When we think of adaptive sports, also known as sports for people with disabilities, we usually think of wheelchair basketball, which not only has an international following, it’s also a Paralympic sport. However, basketball is not the only adaptive sport out there; there is also wheelchair rugby, Goalball for the visually impaired, cycling, and tennis, all of which are also Paralympic events.
Posts Tagged 'athletes'
In a recent USA Today article the US surgeon general states that he will soon make a call to action for people to be walking. This of course includes all people even those with limb loss. More importantly all people with disabilities.
On April 2-4 2015, I participate at the United States Quad Rugby Association (USQRA) National Championship tournament in Louisville, Kentucky. My competitive juice starts to flow as I head to this event. As I prepared for my 19th appearance, I was hoping to take away something more important than an award or a trophy. What I got instead was the reality that there is something bigger than this event, something that all people with a disability should experience at one time in their life.
This past week a controversy was raised in regards to Ian Silverman being classed out of Paralympic swimming by the International Paralympic Committee (IPC). Many questions have been raised about how this could happen? How terrible? What now? What must not be forgotten is the important role that classification plays in all Paralympic sports, especially swimming.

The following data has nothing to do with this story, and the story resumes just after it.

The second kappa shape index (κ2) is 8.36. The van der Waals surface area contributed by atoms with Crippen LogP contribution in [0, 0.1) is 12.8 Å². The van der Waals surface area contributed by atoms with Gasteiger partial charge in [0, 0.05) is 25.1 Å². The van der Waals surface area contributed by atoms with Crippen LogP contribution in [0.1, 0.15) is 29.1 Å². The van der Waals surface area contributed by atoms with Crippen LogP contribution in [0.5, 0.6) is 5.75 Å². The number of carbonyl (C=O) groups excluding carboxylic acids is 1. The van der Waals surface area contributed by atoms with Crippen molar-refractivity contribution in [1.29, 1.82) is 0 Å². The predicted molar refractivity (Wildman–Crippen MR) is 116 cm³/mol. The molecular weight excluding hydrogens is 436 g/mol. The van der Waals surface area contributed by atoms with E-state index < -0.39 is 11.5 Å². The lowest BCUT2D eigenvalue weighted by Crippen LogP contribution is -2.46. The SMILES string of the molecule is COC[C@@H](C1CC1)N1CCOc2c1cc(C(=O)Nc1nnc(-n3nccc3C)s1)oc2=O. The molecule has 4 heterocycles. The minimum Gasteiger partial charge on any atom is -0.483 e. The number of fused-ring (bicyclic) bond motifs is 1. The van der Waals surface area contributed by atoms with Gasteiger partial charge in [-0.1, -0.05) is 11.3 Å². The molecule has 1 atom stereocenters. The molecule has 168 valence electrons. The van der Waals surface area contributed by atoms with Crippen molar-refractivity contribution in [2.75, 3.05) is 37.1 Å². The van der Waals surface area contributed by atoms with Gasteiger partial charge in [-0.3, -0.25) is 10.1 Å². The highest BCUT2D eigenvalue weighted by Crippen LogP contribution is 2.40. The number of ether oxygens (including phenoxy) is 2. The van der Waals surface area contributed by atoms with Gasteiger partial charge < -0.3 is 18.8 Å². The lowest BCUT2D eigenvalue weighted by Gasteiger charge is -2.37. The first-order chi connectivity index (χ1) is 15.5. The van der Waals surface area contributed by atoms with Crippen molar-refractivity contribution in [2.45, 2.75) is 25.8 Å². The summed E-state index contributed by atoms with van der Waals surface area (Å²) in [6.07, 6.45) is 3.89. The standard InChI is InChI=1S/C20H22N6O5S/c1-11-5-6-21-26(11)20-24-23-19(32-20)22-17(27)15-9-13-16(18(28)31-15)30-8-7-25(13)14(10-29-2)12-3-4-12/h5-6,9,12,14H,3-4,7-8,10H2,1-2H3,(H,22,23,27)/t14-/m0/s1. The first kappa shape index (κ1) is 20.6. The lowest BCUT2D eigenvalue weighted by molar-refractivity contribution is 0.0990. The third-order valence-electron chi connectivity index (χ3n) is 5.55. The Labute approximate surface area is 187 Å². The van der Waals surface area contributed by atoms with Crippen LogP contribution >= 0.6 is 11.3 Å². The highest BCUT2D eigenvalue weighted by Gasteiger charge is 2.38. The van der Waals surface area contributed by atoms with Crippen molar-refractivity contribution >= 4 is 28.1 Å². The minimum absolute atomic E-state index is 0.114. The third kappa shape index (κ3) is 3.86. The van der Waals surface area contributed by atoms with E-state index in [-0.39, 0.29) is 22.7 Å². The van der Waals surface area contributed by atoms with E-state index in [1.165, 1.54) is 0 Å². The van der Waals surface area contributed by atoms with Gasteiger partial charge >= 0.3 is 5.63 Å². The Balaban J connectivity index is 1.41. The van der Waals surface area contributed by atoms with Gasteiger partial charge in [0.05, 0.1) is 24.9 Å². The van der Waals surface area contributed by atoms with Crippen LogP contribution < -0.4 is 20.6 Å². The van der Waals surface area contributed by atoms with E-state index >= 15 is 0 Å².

I know not everyone is a fan of the National Basketball Association (NBA). I know there are many us who prefer wheelchair basketball and other activities. However if you did not get the opportunity to enjoy this weekend’s NBA All-Star break then you really missed a treat. You missed a unique opportunity to watch celebrities, basketball skills, celebrations and people with disabilities all having a few laughs. What, people with disabilities?
Last week, the Eastern College Athletic Conference (ECAC) adopted what it called “an inclusive sport strategy” that will provide opportunities for student-athletes with disabilities to compete in intercollegiate sports. The ECAC member institutions compete in Division I, II, and III levels of college sports.
Did you hear that sound? It is the sound of change. I am not talking about the seasons that are denoted by a change in weather and temperature. But something has changed in our culture and more importantly our mindset.
As we close out the end of the year, there are so many things to be happy with if you are a person with a disability. For the most part we did have success athletic year. However, there can be moments that have a small impact in our world as well as a large impact.
Today marks a celebration day of Human Rights. Again, this marks another opportunity to discuss and celebrate the triumph of Human Rights for everyone, World-wide. Also, it’s another opportunity to educate people on the role of sports to all people, especially people with disabilities.